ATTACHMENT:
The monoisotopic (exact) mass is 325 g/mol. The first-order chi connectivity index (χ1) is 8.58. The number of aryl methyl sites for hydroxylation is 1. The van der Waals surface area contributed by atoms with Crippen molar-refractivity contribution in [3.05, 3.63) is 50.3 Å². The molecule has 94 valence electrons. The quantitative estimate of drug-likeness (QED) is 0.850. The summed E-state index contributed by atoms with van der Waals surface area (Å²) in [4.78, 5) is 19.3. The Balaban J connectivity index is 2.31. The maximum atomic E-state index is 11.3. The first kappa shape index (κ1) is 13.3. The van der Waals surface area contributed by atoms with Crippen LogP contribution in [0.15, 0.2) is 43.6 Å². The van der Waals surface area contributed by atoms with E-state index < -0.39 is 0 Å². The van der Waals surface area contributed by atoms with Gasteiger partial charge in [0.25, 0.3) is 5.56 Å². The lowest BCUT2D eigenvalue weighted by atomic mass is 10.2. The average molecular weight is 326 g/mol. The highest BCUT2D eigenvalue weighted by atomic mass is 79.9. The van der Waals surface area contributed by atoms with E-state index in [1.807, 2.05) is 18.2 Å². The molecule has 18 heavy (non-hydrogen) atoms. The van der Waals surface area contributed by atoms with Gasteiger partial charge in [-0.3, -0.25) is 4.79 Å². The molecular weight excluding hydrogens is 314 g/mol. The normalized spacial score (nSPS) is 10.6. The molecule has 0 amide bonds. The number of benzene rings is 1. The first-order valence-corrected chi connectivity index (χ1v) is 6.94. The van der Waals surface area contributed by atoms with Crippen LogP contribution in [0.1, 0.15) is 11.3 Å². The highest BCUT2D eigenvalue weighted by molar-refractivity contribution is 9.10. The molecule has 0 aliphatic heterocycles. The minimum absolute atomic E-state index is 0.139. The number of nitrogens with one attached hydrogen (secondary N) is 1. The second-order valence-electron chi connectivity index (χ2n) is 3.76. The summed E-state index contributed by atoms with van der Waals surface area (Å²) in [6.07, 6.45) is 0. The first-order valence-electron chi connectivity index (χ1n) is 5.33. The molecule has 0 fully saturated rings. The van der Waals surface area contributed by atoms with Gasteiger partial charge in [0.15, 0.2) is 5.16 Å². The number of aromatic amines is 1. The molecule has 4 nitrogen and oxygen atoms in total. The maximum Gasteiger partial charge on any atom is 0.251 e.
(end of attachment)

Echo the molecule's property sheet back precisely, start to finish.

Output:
The monoisotopic (exact) mass is 325 g/mol. The first-order chi connectivity index (χ1) is 8.58. The number of aryl methyl sites for hydroxylation is 1. The van der Waals surface area contributed by atoms with Crippen molar-refractivity contribution in [3.05, 3.63) is 50.3 Å². The molecule has 94 valence electrons. The quantitative estimate of drug-likeness (QED) is 0.850. The summed E-state index contributed by atoms with van der Waals surface area (Å²) in [4.78, 5) is 19.3. The Balaban J connectivity index is 2.31. The maximum atomic E-state index is 11.3. The first kappa shape index (κ1) is 13.3. The van der Waals surface area contributed by atoms with Crippen LogP contribution in [0.15, 0.2) is 43.6 Å². The van der Waals surface area contributed by atoms with E-state index < -0.39 is 0 Å². The van der Waals surface area contributed by atoms with Gasteiger partial charge in [0.25, 0.3) is 5.56 Å². The lowest BCUT2D eigenvalue weighted by atomic mass is 10.2. The average molecular weight is 326 g/mol. The highest BCUT2D eigenvalue weighted by atomic mass is 79.9. The van der Waals surface area contributed by atoms with E-state index in [1.807, 2.05) is 18.2 Å². The molecule has 18 heavy (non-hydrogen) atoms. The van der Waals surface area contributed by atoms with Gasteiger partial charge in [-0.3, -0.25) is 4.79 Å². The molecular weight excluding hydrogens is 314 g/mol. The normalized spacial score (nSPS) is 10.6. The molecule has 0 amide bonds. The number of benzene rings is 1. The first-order valence-corrected chi connectivity index (χ1v) is 6.94. The van der Waals surface area contributed by atoms with Crippen LogP contribution in [0.1, 0.15) is 11.3 Å². The highest BCUT2D eigenvalue weighted by molar-refractivity contribution is 9.10. The molecule has 0 aliphatic heterocycles. The minimum absolute atomic E-state index is 0.139. The number of nitrogens with one attached hydrogen (secondary N) is 1. The second-order valence-electron chi connectivity index (χ2n) is 3.76. The summed E-state index contributed by atoms with van der Waals surface area (Å²) in [6.07, 6.45) is 0. The first-order valence-electron chi connectivity index (χ1n) is 5.33. The molecule has 0 fully saturated rings. The van der Waals surface area contributed by atoms with Gasteiger partial charge in [0.15, 0.2) is 5.16 Å². The number of aromatic amines is 1. The molecule has 4 nitrogen and oxygen atoms in total. The maximum Gasteiger partial charge on any atom is 0.251 e.